Where to eat: Meat lovers should book a dinner at the At Coco, an emporium of slow roasting proteins, fragrant and ready to accompany the multitude of vegetable-based accompaniments. For a top-of-the-range version of tapas, reserve a Michelin-starred seat Tickets, one of the famous restaurants inspired by the molecular gastronomy of Albert Adrià and his brother Ferran. Small bites like Spanish octopus are reinvented with global ingredients like kimchi on the full menu, which changes with the seasons.

For a more relaxed local experience, visit Casa Lola, or small tables are ready to be loaded with all the local goodies—pan con tomato, asparagus with romesco, croquettes, potatoes bravisima, and Paella.

A favorite among locals and discerning visitors alike, Casa Lola is always bustling (make a reservation to ensure seats) thanks to the chef’s modern version of classic tapas and the restaurant’s lively atmosphere.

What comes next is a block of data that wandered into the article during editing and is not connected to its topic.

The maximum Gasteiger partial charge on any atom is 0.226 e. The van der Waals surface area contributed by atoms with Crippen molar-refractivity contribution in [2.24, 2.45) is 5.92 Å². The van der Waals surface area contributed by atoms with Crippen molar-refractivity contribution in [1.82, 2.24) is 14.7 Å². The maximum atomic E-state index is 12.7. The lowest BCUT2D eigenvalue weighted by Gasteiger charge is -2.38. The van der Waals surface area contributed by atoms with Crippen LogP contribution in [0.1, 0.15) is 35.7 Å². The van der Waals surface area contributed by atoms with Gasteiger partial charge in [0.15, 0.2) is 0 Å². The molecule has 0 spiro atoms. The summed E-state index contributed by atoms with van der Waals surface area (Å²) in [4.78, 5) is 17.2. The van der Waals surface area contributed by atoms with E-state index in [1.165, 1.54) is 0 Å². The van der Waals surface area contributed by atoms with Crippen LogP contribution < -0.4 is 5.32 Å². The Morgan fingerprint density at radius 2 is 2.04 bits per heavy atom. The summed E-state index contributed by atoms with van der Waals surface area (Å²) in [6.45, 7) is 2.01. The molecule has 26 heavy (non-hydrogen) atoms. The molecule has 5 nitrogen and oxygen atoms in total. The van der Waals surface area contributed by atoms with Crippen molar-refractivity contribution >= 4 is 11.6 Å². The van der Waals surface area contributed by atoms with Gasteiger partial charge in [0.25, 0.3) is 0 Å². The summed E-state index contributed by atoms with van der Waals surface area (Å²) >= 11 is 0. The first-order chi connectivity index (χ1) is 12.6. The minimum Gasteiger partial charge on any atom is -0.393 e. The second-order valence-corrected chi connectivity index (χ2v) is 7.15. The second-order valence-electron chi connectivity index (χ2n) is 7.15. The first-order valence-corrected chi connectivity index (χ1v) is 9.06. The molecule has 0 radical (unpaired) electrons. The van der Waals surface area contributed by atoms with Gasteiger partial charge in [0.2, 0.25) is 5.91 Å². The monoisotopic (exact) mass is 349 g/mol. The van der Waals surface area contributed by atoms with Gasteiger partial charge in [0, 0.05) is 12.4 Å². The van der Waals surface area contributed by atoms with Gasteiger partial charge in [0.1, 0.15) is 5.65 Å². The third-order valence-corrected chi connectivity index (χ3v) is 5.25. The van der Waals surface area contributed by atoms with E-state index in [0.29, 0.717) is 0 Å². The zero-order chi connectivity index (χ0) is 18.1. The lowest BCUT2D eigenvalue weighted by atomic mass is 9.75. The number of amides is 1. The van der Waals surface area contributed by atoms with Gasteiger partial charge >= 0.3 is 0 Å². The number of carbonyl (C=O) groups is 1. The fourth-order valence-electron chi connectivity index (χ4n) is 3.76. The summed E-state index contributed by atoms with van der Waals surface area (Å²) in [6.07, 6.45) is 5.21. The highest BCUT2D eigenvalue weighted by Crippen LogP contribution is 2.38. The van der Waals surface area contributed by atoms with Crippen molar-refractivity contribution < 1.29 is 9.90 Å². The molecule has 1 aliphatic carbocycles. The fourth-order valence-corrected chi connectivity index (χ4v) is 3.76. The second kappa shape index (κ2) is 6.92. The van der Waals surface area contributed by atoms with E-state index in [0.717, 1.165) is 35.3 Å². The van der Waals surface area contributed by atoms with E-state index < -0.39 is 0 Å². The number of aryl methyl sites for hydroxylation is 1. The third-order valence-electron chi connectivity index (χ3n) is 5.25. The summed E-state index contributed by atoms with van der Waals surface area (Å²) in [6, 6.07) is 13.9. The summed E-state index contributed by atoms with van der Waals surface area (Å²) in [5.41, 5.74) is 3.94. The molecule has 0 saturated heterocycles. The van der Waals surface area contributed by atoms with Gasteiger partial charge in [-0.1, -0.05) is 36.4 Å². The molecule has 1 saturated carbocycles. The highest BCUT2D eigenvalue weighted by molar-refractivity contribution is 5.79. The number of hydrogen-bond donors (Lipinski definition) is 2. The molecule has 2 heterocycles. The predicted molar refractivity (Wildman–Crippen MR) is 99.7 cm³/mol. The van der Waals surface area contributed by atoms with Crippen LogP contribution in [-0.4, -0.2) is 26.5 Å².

People dining outside a restaurant in front of the Sagrada Familia in Barcelona.  (Photo by Thiago Prudêncio / SOPA Images / LightRocket via Getty Images)

People dine outside a restaurant in front of the Sagrada Familia in Barcelona. (Photo by Thiago Prudêncio / SOPA Images / LightRocket via Getty Images)

Where to stay: The Ritz Carlton’s Hotel Arts Barcelona offers spacious rooms, attentive service and an epic breakfast just steps from the beach. Five on-site restaurants (including the 2 Michelin star Enoteca Paco Pérez), a large infinity pool, and top-notch spa (book the aromatherapy massage) make it hard to leave the property.

Those who prefer a more central location can check in at the Mandarin Oriental Barcelona, in the heart of Passeig de Gràcia, a few minutes from Gaudí’s architectural masterpieces.

To learn more about the benefits of flying with NetJets, visit netjets.com.